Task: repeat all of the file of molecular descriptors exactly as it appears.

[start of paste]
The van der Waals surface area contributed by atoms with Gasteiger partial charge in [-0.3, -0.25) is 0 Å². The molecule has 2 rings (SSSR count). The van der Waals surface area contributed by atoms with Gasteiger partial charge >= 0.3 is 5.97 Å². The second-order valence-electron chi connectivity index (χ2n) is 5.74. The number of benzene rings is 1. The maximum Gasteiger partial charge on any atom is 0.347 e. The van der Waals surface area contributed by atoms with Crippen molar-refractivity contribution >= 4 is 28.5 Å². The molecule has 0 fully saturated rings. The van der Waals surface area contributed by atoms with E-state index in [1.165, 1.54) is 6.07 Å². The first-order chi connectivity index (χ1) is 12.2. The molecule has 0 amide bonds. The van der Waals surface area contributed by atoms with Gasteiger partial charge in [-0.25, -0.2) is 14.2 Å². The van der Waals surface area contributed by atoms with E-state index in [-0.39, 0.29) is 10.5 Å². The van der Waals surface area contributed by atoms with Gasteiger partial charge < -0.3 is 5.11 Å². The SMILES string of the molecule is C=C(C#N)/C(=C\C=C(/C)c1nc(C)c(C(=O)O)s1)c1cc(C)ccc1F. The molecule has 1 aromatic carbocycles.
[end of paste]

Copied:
The van der Waals surface area contributed by atoms with Gasteiger partial charge in [-0.3, -0.25) is 0 Å². The molecule has 2 rings (SSSR count). The van der Waals surface area contributed by atoms with Gasteiger partial charge >= 0.3 is 5.97 Å². The second-order valence-electron chi connectivity index (χ2n) is 5.74. The number of benzene rings is 1. The maximum Gasteiger partial charge on any atom is 0.347 e. The van der Waals surface area contributed by atoms with Crippen molar-refractivity contribution >= 4 is 28.5 Å². The molecule has 0 fully saturated rings. The van der Waals surface area contributed by atoms with E-state index in [1.165, 1.54) is 6.07 Å². The first-order chi connectivity index (χ1) is 12.2. The molecule has 0 amide bonds. The van der Waals surface area contributed by atoms with Gasteiger partial charge in [-0.25, -0.2) is 14.2 Å². The van der Waals surface area contributed by atoms with E-state index in [-0.39, 0.29) is 10.5 Å². The van der Waals surface area contributed by atoms with Gasteiger partial charge < -0.3 is 5.11 Å². The SMILES string of the molecule is C=C(C#N)/C(=C\C=C(/C)c1nc(C)c(C(=O)O)s1)c1cc(C)ccc1F. The molecule has 1 aromatic carbocycles.